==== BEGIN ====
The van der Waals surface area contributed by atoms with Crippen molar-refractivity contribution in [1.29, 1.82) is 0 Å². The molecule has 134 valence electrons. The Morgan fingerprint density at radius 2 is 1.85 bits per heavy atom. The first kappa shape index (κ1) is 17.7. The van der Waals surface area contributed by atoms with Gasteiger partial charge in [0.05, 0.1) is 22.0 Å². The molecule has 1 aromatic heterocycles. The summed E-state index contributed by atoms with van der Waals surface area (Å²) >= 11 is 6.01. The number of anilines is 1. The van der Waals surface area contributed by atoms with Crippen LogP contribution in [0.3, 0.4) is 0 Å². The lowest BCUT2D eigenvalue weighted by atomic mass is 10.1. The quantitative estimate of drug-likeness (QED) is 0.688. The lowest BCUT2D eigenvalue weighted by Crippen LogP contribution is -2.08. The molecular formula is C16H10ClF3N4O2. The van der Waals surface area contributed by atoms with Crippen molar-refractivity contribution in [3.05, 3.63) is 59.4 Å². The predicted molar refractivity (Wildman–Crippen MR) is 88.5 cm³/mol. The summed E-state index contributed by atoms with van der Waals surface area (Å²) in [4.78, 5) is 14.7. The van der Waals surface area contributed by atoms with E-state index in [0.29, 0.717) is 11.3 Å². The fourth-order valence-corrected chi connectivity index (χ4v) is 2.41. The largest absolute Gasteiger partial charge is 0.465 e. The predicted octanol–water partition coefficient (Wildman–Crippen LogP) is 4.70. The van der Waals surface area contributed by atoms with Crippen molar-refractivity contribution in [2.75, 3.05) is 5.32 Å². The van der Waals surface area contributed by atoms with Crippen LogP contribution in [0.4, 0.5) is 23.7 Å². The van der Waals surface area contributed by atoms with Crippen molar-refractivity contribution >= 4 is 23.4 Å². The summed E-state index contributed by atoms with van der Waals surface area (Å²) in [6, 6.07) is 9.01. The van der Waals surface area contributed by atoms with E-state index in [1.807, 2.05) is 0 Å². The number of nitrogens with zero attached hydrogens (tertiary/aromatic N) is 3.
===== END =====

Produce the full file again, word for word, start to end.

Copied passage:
The van der Waals surface area contributed by atoms with Crippen molar-refractivity contribution in [1.29, 1.82) is 0 Å². The molecule has 134 valence electrons. The Morgan fingerprint density at radius 2 is 1.85 bits per heavy atom. The first kappa shape index (κ1) is 17.7. The van der Waals surface area contributed by atoms with Gasteiger partial charge in [0.05, 0.1) is 22.0 Å². The molecule has 1 aromatic heterocycles. The summed E-state index contributed by atoms with van der Waals surface area (Å²) >= 11 is 6.01. The number of anilines is 1. The van der Waals surface area contributed by atoms with Crippen LogP contribution in [0.3, 0.4) is 0 Å². The lowest BCUT2D eigenvalue weighted by atomic mass is 10.1. The quantitative estimate of drug-likeness (QED) is 0.688. The lowest BCUT2D eigenvalue weighted by Crippen LogP contribution is -2.08. The molecular formula is C16H10ClF3N4O2. The van der Waals surface area contributed by atoms with Crippen molar-refractivity contribution in [3.05, 3.63) is 59.4 Å². The predicted molar refractivity (Wildman–Crippen MR) is 88.5 cm³/mol. The summed E-state index contributed by atoms with van der Waals surface area (Å²) in [4.78, 5) is 14.7. The van der Waals surface area contributed by atoms with E-state index in [0.29, 0.717) is 11.3 Å². The fourth-order valence-corrected chi connectivity index (χ4v) is 2.41. The largest absolute Gasteiger partial charge is 0.465 e. The predicted octanol–water partition coefficient (Wildman–Crippen LogP) is 4.70. The van der Waals surface area contributed by atoms with Crippen molar-refractivity contribution in [2.75, 3.05) is 5.32 Å². The van der Waals surface area contributed by atoms with Crippen LogP contribution in [0.4, 0.5) is 23.7 Å². The van der Waals surface area contributed by atoms with Crippen molar-refractivity contribution >= 4 is 23.4 Å². The summed E-state index contributed by atoms with van der Waals surface area (Å²) in [6, 6.07) is 9.01. The van der Waals surface area contributed by atoms with E-state index in [1.807, 2.05) is 0 Å². The number of nitrogens with zero attached hydrogens (tertiary/aromatic N) is 3.